16th May 2017 :John Richardson
the making of prayer
(In praise of the cherry blossom by John Richardson)
This tree has no need of words; there is music here.
Autumn had made for her a leisurely disrobe,
winter fashioned a shroud, bereft nights
left her silent, naked and drear
under white blankets she slept upright,
patient, having faith that greening again
would come, after the sun, after the rain,
budding tiny fists furled tight with promise,
each miniature star burst – a sky kiss,
make this, our longed for, welcome prayer.
Not needing words, she sings earth’s music;
dances on air.
14th May 2017 : Sue Boyle
Sad postscript to the spider study below. This afternoon’s hailstorm washed away the two colonies and their supporting webs. The few remaining spiders are attempting to regroup, but there seem to be too few of them to succeed. Like Mark’s ducklings, they too have probably fallen victim to the horrors of the spring.
13th May 2017 : Sue Boyle
Almost fluorescent yellow with a single round black blob on their backs, the spiders are the produce of the common Araneus diadematus – or cross orbweaver – species, which lays anywhere from 300 to 800 eggs each autumn. The mothering spider then cements her minuscule eggs together by covering them in a dense layer of coarse protective yellow silk and detritus – fragments of dead organisms and fecal matter – to protect them over the winter until they hatch in spring and early summer. These two adorable clusters hatched a day or two ago on the Southfield garden mint. It doesn’t quite feel like an invasion…..but do check out below….
7th May 2017 : Mark Haworth-Booth
Spring on the pond
Eighteen wild ducks spent the winter on our pond – most were born here last year – and recently a pair of them produced a clutch of 14 ducklings. The nest was in a well-chosen site, concealed by the quite thick curtain of ivy close to our back door. I fed the mother duck surreptitiously so that the others didn’t notice. One early morning, on my way to the summer house where I read and write, I came across the new family making their way across the lawn in the direction of the pond. My wife has fenced our garden against rabbits so I opened a gate and the ducks were able to continue towards the water and relative safety – I have seen foxes take ducklings in the blink of an eye. So far so good.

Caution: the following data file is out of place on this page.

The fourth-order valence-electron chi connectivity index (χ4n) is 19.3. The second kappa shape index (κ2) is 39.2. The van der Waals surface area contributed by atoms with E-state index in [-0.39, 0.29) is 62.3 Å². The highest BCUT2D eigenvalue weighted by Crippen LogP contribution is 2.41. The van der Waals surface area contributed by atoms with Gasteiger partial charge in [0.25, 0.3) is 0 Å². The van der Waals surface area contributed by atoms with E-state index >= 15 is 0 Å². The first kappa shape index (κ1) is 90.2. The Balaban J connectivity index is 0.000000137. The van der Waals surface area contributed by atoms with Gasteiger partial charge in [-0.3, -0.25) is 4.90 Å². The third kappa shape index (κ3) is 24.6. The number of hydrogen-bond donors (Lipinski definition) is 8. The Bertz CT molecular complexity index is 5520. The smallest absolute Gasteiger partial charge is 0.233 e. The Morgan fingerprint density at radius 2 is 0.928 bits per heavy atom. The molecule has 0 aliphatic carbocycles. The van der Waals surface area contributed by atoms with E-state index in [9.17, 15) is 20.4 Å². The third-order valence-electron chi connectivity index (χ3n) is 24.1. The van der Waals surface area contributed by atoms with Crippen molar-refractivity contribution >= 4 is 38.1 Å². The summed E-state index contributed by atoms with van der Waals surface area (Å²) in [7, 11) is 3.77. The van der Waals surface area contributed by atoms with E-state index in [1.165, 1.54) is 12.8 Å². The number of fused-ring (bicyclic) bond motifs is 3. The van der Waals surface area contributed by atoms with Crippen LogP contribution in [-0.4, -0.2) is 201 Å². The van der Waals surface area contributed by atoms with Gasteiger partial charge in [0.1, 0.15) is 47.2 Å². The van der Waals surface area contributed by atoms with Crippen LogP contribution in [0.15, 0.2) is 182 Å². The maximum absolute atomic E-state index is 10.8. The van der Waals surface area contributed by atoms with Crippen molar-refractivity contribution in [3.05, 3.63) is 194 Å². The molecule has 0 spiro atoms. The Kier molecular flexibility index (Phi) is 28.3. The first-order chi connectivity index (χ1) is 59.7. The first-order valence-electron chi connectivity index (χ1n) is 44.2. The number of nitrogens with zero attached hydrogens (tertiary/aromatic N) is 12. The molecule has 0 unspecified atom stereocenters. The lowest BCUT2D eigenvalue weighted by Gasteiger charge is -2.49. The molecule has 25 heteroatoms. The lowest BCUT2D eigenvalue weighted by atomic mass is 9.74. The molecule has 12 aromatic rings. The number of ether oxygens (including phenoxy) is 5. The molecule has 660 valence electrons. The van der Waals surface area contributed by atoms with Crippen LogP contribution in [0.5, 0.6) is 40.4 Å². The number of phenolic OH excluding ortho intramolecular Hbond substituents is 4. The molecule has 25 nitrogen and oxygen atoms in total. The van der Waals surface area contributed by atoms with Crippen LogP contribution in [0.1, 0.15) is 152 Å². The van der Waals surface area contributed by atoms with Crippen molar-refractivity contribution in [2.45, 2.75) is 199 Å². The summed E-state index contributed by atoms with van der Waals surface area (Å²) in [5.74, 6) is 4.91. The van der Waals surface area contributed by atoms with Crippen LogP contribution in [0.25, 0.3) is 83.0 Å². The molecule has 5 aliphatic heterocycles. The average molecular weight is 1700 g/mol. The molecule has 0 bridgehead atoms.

I went to check on the new arrivals a few hours later and they had disappeared. I was pretty sure that they had made for a nearby stream below us on our neighbours’ property – mother ducks sometimes do this because they fear that drakes will murder a rival’s offspring. Sure enough, my neighbour appeared later with a gorgeous duckling cupped in his hands – the only pure yellow one in the clutch. He had found it cheeping loudly in his vegetable garden by the stream. There was no sign of the rest of the family. I cupped my hands and received the lost infant, thanking our kind neighbour for Saving Private Duckling. I was very aware of the tiny heart beating and the only just formed wings ready to flap out of my grasp. I held the duckling while my wife found a box, wire netting to cover it, and some straw. Despite the ground-up chicken pellets and bowl of water provided, the duckling hurled itself again and again at the top of the box. It was intent only on escape and returning to its family. In fact, I soon found them, resting at the side of the pond among the reeds. When I placed the duckling close to the mother it turned back in my direction but the duck made some quiet quacks and the prodigal re-joined the brood.
I have placed a couple of rafts on the pond so that the ducks can roost in safety. However, the next morning there were only nine ducklings, the morning after only five, the next day two. Two remain, a week after that clutch of fourteen first made its appearance, one being the pure yellow one, aka Blondie. The mother seems uninterested in them but they doggedly traipse after her and the drake. Maybe now there are only two ducklings they can sleep safely at night under her wings. I walk down to the pond each morning fearing the worst. I shan’t forget cupping my hands around that small, urgent, bundle of life.
After writing that this morning, I went down to the pond to fill the birdfeeders and check on the ducks: now only Blondie survives from the clutch of 14 ducklings hatched only a week ago.
7th May 2017 :Janet McClean